Strategic importance of India-Bangladesh power transmission corridor

Bangladesh will likely allow India to set up a 116-200 kilometer power transmission corridor connecting India’s northeastern states, also known as the seven sisters. In return, India may allow Bangladesh to import power from Nepal and Bhutan using its transmission line, which has been under negotiation for years.
Technical data from the Power Grid Company of Bangladesh (PGCB) indicates that the capacity of the Bharamara-Baharampur transmission line is expected to increase from 2,400 MW to 3,200 MW soon. But Bangladesh imports 900-940 MW of electricity from India’s Baharampur to Bheramara. Considering the unutilized 2,040 MW grid line between Bangladesh and India, the Bangladesh Power Development Board (BPDB) proposed finalizing the existing grid to supply imported electricity from the GUKUL project in Nepal last year. In response, Indian NVVN stated that an agreement for additional power supply to Bangladesh using the Indian grid line could only be signed after finalizing the new transmission corridor between the two countries. According to India’s Central Electricity Regulatory Commission, the Indian authority can make cross-border trade where India is involved. There is a specific provision of a tripartite agreement that allows the Indian authority to sign the framework of bilateral agreements between the government of India and the governments of the respective neighboring countries. In other words, Bangladesh and Nepal must sign bilateral agreements for cross-border electricity trade with India.
Bangladesh permitted the 21st Joint Steering Committee’s meeting with India on power sector cooperation. At the meeting, it was agreed that a tripartite power purchase agreement (PPA) would be concluded soon between Nepal, India, and Bangladesh to facilitate the transfer of 500MW of cross-border electricity from Nepal’s 900MW Upper Karnali hydropower project. The Joint Steering Committee also discussed implementing a hydropower project in Bhutan through a tripartite investment between Bangladesh, Bhutan, and India. Nepal has an estimated hydropower potential of around 80,000MW, but the country can only produce around 2,000MW. Since 2019, Nepal has been exporting power to India at six Indian rupees per unit. Bangladesh imports 1,160MW of power from India through the Baharampur-Bheramara and Tripura-Cumilla cross-border grid lines. Bangladesh aims to increase the share of imported electricity in its energy mix up to 40% by 2041 when the total generation capacity will reach 60,000MW.
The main reason behind establishing the power transmission lines
The northeastern region is India’s main hub for increasing its renewable energy capacity. India needs to tap the unexplored natural resources of its Northeast. This region has a potential of 33,100 MW of hydropower. Still, it is untapped because of the low electricity demand, while the absence of a power grid hinders the supply of excess electricity to its western parts. Electricity transmission from northeastern India to western parts of India requires a corridor through Bangladesh due to geo-political boundaries.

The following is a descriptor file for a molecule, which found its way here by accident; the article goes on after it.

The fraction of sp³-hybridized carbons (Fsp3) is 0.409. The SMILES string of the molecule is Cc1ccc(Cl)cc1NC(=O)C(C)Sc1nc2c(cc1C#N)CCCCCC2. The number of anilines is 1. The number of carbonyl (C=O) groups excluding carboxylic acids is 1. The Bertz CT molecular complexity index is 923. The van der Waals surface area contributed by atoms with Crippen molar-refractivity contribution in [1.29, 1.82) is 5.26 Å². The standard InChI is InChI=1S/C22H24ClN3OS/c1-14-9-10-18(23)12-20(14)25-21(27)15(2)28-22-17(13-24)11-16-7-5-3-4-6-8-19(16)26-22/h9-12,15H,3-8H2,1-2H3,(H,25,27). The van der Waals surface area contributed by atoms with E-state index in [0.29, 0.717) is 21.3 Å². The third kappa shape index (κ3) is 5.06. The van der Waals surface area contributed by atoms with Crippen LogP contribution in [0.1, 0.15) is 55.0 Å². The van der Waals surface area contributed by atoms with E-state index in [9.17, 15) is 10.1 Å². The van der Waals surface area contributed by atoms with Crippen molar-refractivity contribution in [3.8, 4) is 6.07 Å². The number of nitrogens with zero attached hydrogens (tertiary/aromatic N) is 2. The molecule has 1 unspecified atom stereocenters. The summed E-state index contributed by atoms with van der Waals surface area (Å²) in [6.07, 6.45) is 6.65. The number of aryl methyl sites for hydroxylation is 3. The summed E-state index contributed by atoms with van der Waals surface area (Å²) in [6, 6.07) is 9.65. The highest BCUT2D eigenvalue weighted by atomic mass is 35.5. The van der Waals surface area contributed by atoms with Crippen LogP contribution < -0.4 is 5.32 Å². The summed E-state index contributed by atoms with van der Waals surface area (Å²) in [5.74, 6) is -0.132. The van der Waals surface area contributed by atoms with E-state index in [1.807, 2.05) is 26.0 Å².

India and Bangladesh want to substantially increase their share of renewable energy in the upcoming years. The Indian government has set an ambitious plan to generate 500GW from non-fossil energy-based sources by 2030, meeting 50 percent of energy requirements from renewables.
Likewise, Bangladesh wants to increase the share of renewable energy in the country’s power mix to around 40 percent by 2050 from less than three percent now.
Bangladesh has the potential to offer multiple electricity corridors for transmission. Arunachal Pradesh alone has a 50,000 MW of hydroelectricity potential. According to Indian North Eastern Electric Power Cooperation, the Indian North Eastern Region has the potential of about 58,971 MW of power, almost 40 percent of India’s total hydropower potential. India plans to explore all hydropower potentials in Arunachal Pradesh and other northeastern states. India has a total potential of 145,320 MW hydropower, but only 45,399.22 MW of the quantum was being tapped. But India needs to spend a huge amount of money to transmit hydropower from India’s northeastern to northwestern region. But the geographical barrier has constrained India from untapping its potential. Eighteen projects above the capacity of 25 MW were now under construction across Northeast in 2019.
This is why India wants to build power transmission lines for using the power corridor of Bangladesh to reduce the cost. In 2021, Bangladesh showed interest in the power corridor and expected to get 20 to 25 percent of the hydropower to be transmitted through the high-voltage gridline passing through its territory. The transmission line with the capacity of 6,000MW in Bangladesh land maybe 100km in length if it is built in Boropukuria and 200km if it is installed in Jamalpur, while a substation would be built in each route. Two possible routes of the transmission line are — from Asam’s Bonga through Baropukuria (Dinajpur) or Jamalpur to Bihar’s Punia and from Asam’s Silchar via Meghna Ghat-Bheramara to West Bengal. There can be such high-capacity interconnectors in Tripura-Comilla, Bongaigaon (Assam)-Jamalpur/Dinajpur-Purnea (Bihar), Silchar (Assam), and Fenchuganj.
A win-win for both
This deal will be fruitful only if India finally allows a power corridor to Bangladesh to import electricity from Nepal. Along with getting the corridor, Bangladesh needs to ensure that it gets a fair share of electricity from India in return of establishing those transmission lines. Because,India can achieve its untapped opportunities of hydropower from the northeastern region by establishing power transmission lines over Bangladesh, both Bangladesh and India should come forward to enhance their energy security based on reciprocity and enhance South Asian regional cooperation.